“I am amenable to allowing fair time for flaring to occur in certain circumstances, but limits must be set,” Jim Wright, a Republican who joined the three-member commission this month, said in a statement. Wright’s comments didn’t explicitly name BP, but the London-based company made up the bulk of the permit applications being considered by the agency.
The commission had sought to head off criticism that it’s too lenient over flaring guidelines when it adopted new rules in November that require more detailed disclosures when oil companies seek a permit. Yet that didn’t go far enough to temper criticism over the agency’s traditional hands-off approach.
Oil producers are allowed to flare natural gas in the first 10 days a well is drilled, but anything beyond that requires a permit from the Railroad Commission. The 121 permits BP is seeking for its shale assets would be good through April 2022 if granted.
The regulator routinely receives requests for flaring, which they almost always approve. But BP’s ask is notable for just how many sites it includes, and for how long the company wants permission to flare, said Kelly Mitchell, an oil and gas analyst at Documented, a transparency advocacy group.
“This two-year flaring exception is a real world test of its promises to tackle carbon emissions,” she said. “If BP isn’t serious about reducing routine flaring then the Railroad Commission needs to deny this request.”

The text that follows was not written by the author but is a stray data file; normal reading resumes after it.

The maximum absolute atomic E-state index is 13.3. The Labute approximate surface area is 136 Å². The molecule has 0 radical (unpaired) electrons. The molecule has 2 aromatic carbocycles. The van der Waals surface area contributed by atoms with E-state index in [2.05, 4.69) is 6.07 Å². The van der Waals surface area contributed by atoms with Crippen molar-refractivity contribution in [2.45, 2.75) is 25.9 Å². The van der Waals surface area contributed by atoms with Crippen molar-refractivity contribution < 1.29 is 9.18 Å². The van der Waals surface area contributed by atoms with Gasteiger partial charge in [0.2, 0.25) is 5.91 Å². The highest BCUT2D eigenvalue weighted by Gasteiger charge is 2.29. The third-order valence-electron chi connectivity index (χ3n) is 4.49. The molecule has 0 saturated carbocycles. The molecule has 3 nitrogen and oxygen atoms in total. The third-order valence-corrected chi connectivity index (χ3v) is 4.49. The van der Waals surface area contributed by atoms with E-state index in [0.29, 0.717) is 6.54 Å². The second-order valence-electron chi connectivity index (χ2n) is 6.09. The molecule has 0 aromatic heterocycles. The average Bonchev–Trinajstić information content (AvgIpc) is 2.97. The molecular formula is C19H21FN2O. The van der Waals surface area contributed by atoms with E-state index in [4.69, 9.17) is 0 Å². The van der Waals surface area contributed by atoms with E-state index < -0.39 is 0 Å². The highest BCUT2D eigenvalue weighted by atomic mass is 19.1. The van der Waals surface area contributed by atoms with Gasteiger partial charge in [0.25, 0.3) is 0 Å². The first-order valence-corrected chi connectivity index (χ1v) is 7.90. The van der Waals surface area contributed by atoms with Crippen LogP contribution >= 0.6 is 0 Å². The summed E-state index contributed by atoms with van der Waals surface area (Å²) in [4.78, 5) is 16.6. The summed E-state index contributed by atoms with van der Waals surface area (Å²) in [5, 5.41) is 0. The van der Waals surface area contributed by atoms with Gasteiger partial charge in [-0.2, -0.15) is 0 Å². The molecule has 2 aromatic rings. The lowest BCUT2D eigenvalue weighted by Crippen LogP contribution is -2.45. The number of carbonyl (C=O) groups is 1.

Just a few months ago, BP teamed up with Royal Dutch Shell Plc to call on the commission to pursue a policy that would ban routine flaring. The company has pledged to achieve that goal on its own assets by 2030.
BP says the request for flaring permits isn’t inconsistent with those plans. It’s already lowered the rate of flaring on assets the company acquired through its purchase of BHP Billiton’s shale business. The company said it’s “committed to zero routine flaring and will continue to work with the commission on this critical issue.’’
In an earlier statement, BP said it has several projects underway to advance its goal of zero routine flaring but that, in the meantime, “exception permits are necessary for our operations as we continue to pursue our ambition.”
Just before the Railroad Commission met on Tuesday, Rystad Energy released an analysis on flaring on the Texas side of the Permian. The report, commissioned by the Environmental Defense Fund, found that 40% of the flaring expected in 2025 is avoidable at no cost to operators.
The shale boom over the past few years created a massive excess of natural gas, often a by-product of oil in some basins such as the Permian. Although last year saw a sharp drop in flaring as oil drillers shut in output in response to the virus, it’s expected to pick up in future years as production resumes.